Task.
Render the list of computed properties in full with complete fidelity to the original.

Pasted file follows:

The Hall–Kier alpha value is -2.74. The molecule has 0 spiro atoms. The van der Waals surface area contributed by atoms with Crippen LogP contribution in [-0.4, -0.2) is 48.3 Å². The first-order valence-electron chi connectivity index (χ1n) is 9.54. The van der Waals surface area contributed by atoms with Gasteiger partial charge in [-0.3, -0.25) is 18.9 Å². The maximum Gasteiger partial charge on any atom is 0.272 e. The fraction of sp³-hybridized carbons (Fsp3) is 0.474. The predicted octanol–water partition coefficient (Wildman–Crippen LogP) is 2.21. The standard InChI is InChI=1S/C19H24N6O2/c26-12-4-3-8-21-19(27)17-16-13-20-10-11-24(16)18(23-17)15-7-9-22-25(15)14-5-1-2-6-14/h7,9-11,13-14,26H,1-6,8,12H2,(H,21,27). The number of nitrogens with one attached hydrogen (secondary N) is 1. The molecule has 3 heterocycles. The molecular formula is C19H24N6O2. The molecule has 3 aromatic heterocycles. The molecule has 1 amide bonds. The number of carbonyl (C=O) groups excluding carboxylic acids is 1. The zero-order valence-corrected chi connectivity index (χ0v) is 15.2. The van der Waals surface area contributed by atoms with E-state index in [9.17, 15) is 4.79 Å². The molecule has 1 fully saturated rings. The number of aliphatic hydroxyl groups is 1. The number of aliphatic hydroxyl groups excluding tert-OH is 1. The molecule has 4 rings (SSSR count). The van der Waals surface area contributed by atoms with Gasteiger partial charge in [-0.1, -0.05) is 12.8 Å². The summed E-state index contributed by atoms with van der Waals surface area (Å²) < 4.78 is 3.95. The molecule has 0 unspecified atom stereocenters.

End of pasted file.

The Hall–Kier alpha value is -2.74. The molecule has 0 spiro atoms. The van der Waals surface area contributed by atoms with Crippen LogP contribution in [-0.4, -0.2) is 48.3 Å². The first-order valence-electron chi connectivity index (χ1n) is 9.54. The van der Waals surface area contributed by atoms with Gasteiger partial charge in [-0.3, -0.25) is 18.9 Å². The maximum Gasteiger partial charge on any atom is 0.272 e. The fraction of sp³-hybridized carbons (Fsp3) is 0.474. The predicted octanol–water partition coefficient (Wildman–Crippen LogP) is 2.21. The standard InChI is InChI=1S/C19H24N6O2/c26-12-4-3-8-21-19(27)17-16-13-20-10-11-24(16)18(23-17)15-7-9-22-25(15)14-5-1-2-6-14/h7,9-11,13-14,26H,1-6,8,12H2,(H,21,27). The number of nitrogens with one attached hydrogen (secondary N) is 1. The molecule has 3 heterocycles. The molecular formula is C19H24N6O2. The molecule has 3 aromatic heterocycles. The molecule has 1 amide bonds. The number of carbonyl (C=O) groups excluding carboxylic acids is 1. The zero-order valence-corrected chi connectivity index (χ0v) is 15.2. The van der Waals surface area contributed by atoms with E-state index in [9.17, 15) is 4.79 Å². The molecule has 1 fully saturated rings. The number of aliphatic hydroxyl groups is 1. The number of aliphatic hydroxyl groups excluding tert-OH is 1. The molecule has 4 rings (SSSR count). The van der Waals surface area contributed by atoms with Gasteiger partial charge in [-0.1, -0.05) is 12.8 Å². The summed E-state index contributed by atoms with van der Waals surface area (Å²) < 4.78 is 3.95. The molecule has 0 unspecified atom stereocenters.